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Beolover SyncDrive: DC Platter Motor Replacement for Beogram 4002 and 4004 (Type 551x and 552x)

Late Beogram 4002 and the 4004 (Types 551x and 552x), which have DC platter motors instead of the earlier synchronous AC motors usually suff...

Tuesday, January 16, 2024

Beogram 4000: A New Arrival from Massachusetts

It is always a happy moment when a customer comes back for more! In this case I restored a Beogram 4000 for a client in Massachusetts in early 2023, and now I received a second 4000 from him. I guess one cannot have too many Beograms!...;-).

This Beogram 4000 arrived safely packaged in a Beolover box. It also came with an exciting present for the Beolover!! (Thank you very much!):

This lovely 180g re-issue of one of the greatest Jazz records of all time, Bill Evans Trio: "Waltz for Debby", which was recorded live in 1961 at the Village Vanguard, will be perfect for celebrating the completed restoration of this Beogram 4000!

I inspected the cosmetic condition. The aluminum surfaces are in pretty good shape!:
The plinth corners are also still pretty sharp and have only minor flaws:
I removed the platter and the panels for a look 'below deck':
The unit seems in pretty much original condition. The usual stress-fracture is developing in the carriage pulley:
Happily, the red position indicator is still intact:
I plugged it in and pressed start: The strobe light for the RPM adjustment came alive with a health orange glow:
Beautiful! The deck also found the LP setdown point and the solenoid activated. All good signs!
This should be a straight forward restoration. Stay tuned!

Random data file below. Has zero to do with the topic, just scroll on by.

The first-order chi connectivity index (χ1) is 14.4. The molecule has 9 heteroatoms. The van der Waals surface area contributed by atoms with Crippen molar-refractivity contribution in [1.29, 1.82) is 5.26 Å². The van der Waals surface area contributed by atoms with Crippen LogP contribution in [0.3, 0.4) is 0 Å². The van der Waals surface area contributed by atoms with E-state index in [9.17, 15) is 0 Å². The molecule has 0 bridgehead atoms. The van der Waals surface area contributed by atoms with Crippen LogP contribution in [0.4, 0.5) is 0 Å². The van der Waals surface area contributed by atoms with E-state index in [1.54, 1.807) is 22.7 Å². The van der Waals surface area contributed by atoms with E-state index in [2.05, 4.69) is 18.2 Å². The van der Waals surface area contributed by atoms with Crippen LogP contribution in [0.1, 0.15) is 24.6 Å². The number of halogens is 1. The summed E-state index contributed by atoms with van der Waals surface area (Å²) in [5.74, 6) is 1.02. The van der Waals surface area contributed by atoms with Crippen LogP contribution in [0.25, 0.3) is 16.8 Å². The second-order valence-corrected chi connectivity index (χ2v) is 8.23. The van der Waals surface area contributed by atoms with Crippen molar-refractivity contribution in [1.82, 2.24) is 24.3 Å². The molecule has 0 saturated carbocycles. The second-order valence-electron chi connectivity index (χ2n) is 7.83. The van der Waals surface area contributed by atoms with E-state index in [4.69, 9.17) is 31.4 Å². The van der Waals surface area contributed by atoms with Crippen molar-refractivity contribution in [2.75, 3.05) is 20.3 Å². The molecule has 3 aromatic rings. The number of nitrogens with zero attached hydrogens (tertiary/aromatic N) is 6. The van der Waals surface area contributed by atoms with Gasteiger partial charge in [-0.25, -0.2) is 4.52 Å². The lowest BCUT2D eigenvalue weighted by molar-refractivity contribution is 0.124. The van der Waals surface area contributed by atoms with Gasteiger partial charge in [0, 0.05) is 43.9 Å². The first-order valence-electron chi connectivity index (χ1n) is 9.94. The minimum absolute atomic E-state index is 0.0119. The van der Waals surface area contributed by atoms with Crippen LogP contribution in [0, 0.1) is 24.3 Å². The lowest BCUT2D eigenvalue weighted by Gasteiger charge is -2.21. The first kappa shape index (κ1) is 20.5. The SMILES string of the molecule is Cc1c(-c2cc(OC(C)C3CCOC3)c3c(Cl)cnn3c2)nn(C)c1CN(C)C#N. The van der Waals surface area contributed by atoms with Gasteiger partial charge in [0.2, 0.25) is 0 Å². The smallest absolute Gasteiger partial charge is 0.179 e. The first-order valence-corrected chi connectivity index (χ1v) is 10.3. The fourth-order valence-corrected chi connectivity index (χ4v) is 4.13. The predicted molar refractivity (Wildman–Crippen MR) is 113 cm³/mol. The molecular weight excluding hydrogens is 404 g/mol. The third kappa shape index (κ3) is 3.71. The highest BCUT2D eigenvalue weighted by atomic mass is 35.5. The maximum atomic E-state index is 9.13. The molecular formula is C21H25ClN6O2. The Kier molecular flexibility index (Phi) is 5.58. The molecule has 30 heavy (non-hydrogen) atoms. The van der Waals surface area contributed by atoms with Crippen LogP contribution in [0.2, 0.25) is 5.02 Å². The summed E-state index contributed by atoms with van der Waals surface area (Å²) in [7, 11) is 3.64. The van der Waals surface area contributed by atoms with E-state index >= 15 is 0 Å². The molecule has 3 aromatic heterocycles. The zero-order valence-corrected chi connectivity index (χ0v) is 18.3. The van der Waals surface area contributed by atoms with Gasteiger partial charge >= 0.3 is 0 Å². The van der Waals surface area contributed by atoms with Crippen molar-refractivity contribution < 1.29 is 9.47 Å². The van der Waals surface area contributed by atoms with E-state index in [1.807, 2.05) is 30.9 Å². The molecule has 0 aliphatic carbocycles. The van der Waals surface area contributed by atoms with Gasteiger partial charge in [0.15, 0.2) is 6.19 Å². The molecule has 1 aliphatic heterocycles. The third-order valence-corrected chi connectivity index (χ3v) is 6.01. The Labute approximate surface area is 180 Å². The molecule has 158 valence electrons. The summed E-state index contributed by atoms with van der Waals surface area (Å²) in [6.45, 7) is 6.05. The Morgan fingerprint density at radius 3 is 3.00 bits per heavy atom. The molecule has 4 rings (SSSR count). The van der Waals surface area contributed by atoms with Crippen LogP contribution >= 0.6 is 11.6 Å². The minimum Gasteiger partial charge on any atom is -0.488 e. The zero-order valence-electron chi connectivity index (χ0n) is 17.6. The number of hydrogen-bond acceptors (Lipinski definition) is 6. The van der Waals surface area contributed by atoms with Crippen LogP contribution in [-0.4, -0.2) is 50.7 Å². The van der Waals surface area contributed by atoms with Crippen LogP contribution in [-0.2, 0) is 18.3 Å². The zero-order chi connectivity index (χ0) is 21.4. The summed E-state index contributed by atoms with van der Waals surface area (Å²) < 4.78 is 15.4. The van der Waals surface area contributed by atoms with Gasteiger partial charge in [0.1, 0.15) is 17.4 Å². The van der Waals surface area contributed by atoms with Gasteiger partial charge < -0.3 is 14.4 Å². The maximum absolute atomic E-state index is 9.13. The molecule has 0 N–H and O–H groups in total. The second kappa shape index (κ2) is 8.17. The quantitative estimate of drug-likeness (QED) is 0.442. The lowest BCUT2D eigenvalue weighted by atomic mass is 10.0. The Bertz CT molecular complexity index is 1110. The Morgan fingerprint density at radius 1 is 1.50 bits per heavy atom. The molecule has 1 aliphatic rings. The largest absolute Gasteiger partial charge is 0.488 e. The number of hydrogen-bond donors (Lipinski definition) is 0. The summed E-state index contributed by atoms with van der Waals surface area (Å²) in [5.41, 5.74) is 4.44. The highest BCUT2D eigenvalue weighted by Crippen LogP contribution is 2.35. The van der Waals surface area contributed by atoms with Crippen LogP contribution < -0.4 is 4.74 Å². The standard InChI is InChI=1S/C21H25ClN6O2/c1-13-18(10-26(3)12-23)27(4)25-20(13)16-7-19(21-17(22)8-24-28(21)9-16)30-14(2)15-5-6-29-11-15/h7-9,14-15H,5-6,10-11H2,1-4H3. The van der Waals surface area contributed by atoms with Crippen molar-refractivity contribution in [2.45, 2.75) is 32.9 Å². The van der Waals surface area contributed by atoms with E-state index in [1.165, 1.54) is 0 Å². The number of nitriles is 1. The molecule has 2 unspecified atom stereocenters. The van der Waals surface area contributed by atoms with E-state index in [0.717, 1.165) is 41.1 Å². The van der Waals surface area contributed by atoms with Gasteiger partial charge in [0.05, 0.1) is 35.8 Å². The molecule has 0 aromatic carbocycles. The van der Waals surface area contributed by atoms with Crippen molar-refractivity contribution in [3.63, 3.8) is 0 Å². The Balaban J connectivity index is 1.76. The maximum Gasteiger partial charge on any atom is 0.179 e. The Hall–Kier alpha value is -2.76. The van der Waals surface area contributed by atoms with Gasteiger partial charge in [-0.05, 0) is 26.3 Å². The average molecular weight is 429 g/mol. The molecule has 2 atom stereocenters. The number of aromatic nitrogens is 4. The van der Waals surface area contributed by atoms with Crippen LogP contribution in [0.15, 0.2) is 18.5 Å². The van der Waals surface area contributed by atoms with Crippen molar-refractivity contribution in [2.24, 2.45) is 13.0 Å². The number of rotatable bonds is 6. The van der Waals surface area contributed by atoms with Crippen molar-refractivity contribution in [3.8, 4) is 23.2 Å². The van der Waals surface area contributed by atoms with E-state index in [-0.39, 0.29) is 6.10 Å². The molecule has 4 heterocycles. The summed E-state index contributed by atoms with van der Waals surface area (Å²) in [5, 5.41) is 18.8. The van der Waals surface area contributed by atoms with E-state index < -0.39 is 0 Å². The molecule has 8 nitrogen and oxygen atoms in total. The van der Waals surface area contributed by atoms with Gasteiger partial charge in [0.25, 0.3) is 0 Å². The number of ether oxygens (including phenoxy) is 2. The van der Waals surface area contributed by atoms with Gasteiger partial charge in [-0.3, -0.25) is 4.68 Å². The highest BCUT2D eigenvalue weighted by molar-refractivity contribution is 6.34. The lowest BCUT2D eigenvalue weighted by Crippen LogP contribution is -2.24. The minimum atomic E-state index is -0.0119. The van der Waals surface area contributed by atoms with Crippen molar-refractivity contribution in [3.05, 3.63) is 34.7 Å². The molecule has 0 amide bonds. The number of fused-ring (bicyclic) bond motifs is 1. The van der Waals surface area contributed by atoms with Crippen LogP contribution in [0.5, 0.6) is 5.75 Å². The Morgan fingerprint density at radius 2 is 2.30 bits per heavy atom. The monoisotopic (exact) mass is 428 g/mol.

Thursday, January 11, 2024

Redesign of the BeoloverRPM Device: Precisely Measure and Log the Platter RPM

I recently decided to redesign my BeoloverRPM device, which I started developing in 2015 for the detection of intermittent RPM variations mainly of DC platter motors. I thought after ~8 years it could use a little update in terms of ergonomics and performance. The original device was based on an Atmega 328P processor (aka 'Arduino') and this limited the performance a bit. I recently got into using the much more advanced ESP32 platform. This enabled a few new tricks due to the much higher speed.

The new BeoloverRPM can be placed on the aluminum panels for a quick and convenient RPM check

but it can also be configured for frame mounting when working on a Beogram:
This was achieved by a design where the frame adapters can be removed from the main device:
The BeoloverRPM comes with two frame adapters that have different spacing between the 'legs' that straddle the enclosure wall. B&O used slightly different enclosure designs with varying wall thickness.

Another significant update is that the BeoloverRPM now has two data acquisition modes:
The modes can be selected via buttons on the device. The 'slow' mode performs similar to the previous designs. It shows the RPM and min/max values on the display, and sends a RPM snapshot to the serial port every 10s (faster if the RPM changes quickly).